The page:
Skip to main content
Residential Entry, Consent, Intent

Understanding Residential Entry Charges and Defenses in Indiana

If you’ve recently been arrested on charges of residential entry in Indiana, it’s essential to understand the nature of the offense and the potential defenses available. This blog aims to provide a comprehensive overview of residential entry charges under Indiana law and discuss possible defenses that might be relevant to your case. 

What is Residential Entry? 

Definition 

Under Indiana Code § 35-43-2-1.5, a person commits residential entry if they knowingly or intentionally break and enter the dwelling of another person. This offense is classified as a Level 6 felony. A Level 6 felony in Indiana carries a potential sentence ranging from six months to two and a half years, with an advisory sentence of one year. In some situations, a Level 6 felony can be entered as a Class A misdemeanor.  

Key Elements of Residential Entry 

To secure a conviction for residential entry, the prosecution must prove beyond a reasonable doubt that: 

  1. The defendant knowingly or intentionally.
  2. Broke and entered.
  3. The dwelling of another person. 

Each of these elements must be established for the charge to hold. The term "dwelling" refers to a place where someone lives, and "breaking" can involve even minimal force, such as opening an unlocked door. 

Potential Defenses to Residential Entry 

Various defenses can be employed in a residential entry case, depending on the specifics of the incident. Here are some common defenses: 

  1. Mistake of Fact
  2. Lack of Intent
  3. Consent 

Mistake of Fact Defense 

The mistake of fact defense asserts that the defendant had a reasonable belief that negated the intent required for the crime. In a residential entry case, this might mean the defendant genuinely believed they had permission to enter the dwelling. 

Case Example: 

In one Indiana case, an individual was charged with attempted residential entry after trying to enter what he believed was his sister’s townhouse. He testified that he was mistaken about the address due to intoxication. The trial court initially dismissed his mistake-of-fact defense, believing that intent was not required for the offense. However, the appellate court reversed this decision, stating that the trial court should have considered whether the defendant’s mistake was honest and reasonable. 

Lack of Intent 

For a residential entry charge, the prosecution must prove that the defendant intended to break and enter the dwelling. If the defendant can demonstrate that they had no such intent, it may serve as a defense. 

Example Scenario: 

If someone accidentally enters the wrong house, believing it to be their own or a friend’s, and there was no intent to commit an unlawful act, this lack of intent can be a strong defense.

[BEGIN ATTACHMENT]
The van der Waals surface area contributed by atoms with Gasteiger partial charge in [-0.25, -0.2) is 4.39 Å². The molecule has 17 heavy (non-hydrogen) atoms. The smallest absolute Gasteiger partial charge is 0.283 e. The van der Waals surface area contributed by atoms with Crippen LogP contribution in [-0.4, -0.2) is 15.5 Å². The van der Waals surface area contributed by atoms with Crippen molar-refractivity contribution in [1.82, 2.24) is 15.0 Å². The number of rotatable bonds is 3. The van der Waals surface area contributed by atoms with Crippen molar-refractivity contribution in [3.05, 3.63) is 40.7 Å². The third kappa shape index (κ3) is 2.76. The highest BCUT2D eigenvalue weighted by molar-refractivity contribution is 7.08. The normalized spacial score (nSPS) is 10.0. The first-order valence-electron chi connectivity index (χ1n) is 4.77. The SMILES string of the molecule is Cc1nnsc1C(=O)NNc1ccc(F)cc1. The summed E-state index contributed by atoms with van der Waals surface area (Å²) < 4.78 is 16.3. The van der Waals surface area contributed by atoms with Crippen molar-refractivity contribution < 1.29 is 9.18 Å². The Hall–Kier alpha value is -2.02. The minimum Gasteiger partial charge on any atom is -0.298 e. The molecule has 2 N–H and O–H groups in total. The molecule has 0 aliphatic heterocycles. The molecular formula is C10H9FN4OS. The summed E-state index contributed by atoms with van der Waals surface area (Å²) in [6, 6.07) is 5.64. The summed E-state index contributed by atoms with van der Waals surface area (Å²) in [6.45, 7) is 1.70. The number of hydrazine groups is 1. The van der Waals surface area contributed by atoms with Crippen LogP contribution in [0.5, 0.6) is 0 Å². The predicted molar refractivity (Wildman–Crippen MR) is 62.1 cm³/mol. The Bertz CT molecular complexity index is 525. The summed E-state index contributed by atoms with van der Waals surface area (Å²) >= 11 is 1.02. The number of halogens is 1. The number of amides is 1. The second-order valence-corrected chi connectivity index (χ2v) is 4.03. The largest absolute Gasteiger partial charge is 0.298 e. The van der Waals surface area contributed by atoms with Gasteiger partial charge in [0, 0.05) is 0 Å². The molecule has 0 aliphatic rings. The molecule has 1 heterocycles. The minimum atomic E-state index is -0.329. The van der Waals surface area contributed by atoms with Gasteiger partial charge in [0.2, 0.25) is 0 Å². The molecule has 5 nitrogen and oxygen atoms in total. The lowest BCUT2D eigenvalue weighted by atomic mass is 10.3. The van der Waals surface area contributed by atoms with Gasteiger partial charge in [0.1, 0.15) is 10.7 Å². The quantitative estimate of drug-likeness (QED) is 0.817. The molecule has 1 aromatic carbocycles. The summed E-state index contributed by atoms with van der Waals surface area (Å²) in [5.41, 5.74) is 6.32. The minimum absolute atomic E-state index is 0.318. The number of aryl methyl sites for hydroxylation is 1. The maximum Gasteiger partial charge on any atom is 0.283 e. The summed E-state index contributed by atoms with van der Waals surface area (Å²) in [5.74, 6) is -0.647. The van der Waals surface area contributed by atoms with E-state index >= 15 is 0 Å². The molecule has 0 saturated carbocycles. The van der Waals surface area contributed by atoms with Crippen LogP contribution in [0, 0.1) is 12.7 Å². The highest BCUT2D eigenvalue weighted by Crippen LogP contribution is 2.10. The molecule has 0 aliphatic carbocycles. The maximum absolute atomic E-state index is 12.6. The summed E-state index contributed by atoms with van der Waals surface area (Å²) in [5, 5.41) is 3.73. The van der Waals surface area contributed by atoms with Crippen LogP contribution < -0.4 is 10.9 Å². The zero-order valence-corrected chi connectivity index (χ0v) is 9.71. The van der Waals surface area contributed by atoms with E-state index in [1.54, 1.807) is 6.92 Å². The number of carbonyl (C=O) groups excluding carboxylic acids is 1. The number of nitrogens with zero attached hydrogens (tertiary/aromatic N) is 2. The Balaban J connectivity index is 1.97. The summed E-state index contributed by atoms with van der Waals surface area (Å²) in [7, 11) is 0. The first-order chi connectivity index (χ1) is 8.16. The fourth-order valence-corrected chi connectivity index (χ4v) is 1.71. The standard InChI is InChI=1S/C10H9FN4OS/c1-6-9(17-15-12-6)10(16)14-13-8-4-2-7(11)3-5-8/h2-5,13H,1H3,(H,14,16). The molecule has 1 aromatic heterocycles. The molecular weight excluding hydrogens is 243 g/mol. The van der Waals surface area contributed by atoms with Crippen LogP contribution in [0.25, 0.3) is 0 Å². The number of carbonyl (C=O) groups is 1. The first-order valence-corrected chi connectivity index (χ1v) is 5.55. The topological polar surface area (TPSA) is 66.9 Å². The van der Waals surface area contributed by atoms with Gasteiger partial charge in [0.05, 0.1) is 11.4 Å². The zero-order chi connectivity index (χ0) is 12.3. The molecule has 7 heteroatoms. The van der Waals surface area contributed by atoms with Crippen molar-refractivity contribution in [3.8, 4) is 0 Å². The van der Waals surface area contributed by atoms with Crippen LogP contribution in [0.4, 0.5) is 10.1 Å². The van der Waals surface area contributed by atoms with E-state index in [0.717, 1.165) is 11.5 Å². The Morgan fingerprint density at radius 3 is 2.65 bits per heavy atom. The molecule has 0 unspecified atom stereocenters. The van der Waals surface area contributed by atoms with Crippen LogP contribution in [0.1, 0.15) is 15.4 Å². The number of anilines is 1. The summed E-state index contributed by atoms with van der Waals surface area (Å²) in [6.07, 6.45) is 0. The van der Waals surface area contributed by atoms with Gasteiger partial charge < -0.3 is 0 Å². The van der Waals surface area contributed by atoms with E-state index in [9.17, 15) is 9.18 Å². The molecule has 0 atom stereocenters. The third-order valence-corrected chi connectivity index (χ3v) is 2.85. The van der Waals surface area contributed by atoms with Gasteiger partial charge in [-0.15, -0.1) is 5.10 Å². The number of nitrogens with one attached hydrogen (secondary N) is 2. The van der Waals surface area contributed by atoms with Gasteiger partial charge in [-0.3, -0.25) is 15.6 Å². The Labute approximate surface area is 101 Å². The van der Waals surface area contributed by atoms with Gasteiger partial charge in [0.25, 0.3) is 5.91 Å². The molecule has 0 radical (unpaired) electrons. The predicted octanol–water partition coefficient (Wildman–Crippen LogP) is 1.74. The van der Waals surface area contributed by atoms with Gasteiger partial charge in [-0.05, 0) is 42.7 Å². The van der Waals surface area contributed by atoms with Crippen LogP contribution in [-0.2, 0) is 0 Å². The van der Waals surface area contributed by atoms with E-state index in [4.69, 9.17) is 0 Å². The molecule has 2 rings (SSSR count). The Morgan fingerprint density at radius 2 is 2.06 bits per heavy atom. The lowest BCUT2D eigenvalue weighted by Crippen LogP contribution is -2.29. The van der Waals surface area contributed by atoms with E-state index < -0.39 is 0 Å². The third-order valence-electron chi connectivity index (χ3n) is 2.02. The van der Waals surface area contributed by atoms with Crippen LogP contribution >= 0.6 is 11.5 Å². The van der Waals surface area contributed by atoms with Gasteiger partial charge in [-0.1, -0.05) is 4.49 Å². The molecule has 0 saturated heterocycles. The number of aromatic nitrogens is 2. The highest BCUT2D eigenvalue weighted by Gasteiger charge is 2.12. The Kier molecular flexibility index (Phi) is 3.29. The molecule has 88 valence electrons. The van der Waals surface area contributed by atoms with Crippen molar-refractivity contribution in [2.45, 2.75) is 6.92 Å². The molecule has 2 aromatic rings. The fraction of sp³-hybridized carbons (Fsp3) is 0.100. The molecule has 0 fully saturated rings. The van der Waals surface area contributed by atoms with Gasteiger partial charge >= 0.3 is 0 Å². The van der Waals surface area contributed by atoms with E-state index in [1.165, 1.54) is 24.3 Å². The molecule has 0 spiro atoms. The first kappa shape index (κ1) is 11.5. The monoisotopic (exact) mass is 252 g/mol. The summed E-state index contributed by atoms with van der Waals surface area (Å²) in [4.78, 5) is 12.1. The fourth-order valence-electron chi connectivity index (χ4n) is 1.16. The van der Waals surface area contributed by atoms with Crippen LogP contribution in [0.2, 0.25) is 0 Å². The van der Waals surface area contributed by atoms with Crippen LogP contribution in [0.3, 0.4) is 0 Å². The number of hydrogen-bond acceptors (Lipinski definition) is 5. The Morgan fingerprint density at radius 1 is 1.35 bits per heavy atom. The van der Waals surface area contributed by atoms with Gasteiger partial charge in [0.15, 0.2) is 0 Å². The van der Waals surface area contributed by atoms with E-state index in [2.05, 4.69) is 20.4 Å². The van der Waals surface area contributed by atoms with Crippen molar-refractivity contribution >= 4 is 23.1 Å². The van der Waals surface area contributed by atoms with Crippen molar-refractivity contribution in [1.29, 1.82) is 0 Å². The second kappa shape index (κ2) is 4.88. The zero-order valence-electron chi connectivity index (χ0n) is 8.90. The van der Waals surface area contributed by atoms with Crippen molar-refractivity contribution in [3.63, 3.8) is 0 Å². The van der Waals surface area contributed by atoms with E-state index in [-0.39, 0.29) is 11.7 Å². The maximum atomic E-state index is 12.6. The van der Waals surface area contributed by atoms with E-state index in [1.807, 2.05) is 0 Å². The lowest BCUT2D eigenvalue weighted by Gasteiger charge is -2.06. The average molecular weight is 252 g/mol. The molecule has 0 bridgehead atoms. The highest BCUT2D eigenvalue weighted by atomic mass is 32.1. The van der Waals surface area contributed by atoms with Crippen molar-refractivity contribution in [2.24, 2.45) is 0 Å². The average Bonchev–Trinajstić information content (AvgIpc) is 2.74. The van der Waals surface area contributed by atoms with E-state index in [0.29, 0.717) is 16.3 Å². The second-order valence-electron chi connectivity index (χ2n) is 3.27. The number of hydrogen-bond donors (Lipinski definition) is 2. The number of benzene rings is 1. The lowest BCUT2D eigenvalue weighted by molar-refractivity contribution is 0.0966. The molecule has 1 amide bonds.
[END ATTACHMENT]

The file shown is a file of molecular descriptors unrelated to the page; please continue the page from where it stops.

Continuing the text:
Consent 

If the defendant had permission from the homeowner or resident to enter the dwelling, this can be a complete defense to a residential entry charge. 

Example Scenario: 

A tenant invites a friend over but later forgets about it. When the friend arrives and lets themselves in, the tenant mistakenly calls the police, believing it to be a break-in. If the friend can prove they had consent to enter, they may be acquitted of residential entry. 

Legal Precedent: 

In Indiana, once a defendant successfully raises the defense of consent, the State has the burden of disproving the defense beyond a reasonable doubt. This principle was established in the case law, highlighting that the absence of explicit consent in the statute means it must be raised as a defense. 

Intoxication and Misperception 

While voluntary intoxication itself is not a defense to criminal charges, it can be relevant to the determination of intent. If intoxication leads to a genuine and reasonable mistake of fact, it may support a defense based on misperception. 

Case Example: 

In the same case mentioned earlier, the defendant was intoxicated and mistakenly tried to enter a townhouse he believed belonged to his sister. The appellate court noted that while intoxication itself is not a defense, it is relevant to determining whether the defendant made an honest mistake. The court emphasized that the mistake of fact resulting from the defendant’s misperception due to intoxication should be considered. 

Jury Instructions on Lesser Included Offenses 

In some cases, it might be appropriate to argue for jury instructions on lesser included offenses, such as criminal trespass. 

Case Example: 

In another Indiana case, the defendant was convicted of residential entry. However, the appellate court found that the trial court should have instructed the jury on the lesser included offense of criminal trespass due to a serious evidentiary dispute. This dispute involved whether the defendant broke into the dwelling or merely entered it. The appellate court reversed the conviction and remanded the case for retrial with appropriate jury instructions. 

Legal Representation 

If you are facing a residential entry charge, it is crucial to seek legal representation. A skilled attorney can assess the specifics of your case, identify potential defenses, and work to ensure your rights are protected throughout the legal process. 

Conclusion 

Facing a residential entry charge can be daunting, but understanding the nature of the offense and the possible defenses can help you navigate your situation more effectively. Key defenses include mistake of fact, lack of intent, consent, and the relevance of intoxication-related misperception. Consulting with a knowledgeable attorney is the best way to explore these defenses and mount a robust legal strategy. 

Summary

Disclaimer 

Laws and court interpretations can change. This blog provides general information and should not be considered legal advice. For current and case-specific advice, contact an attorney.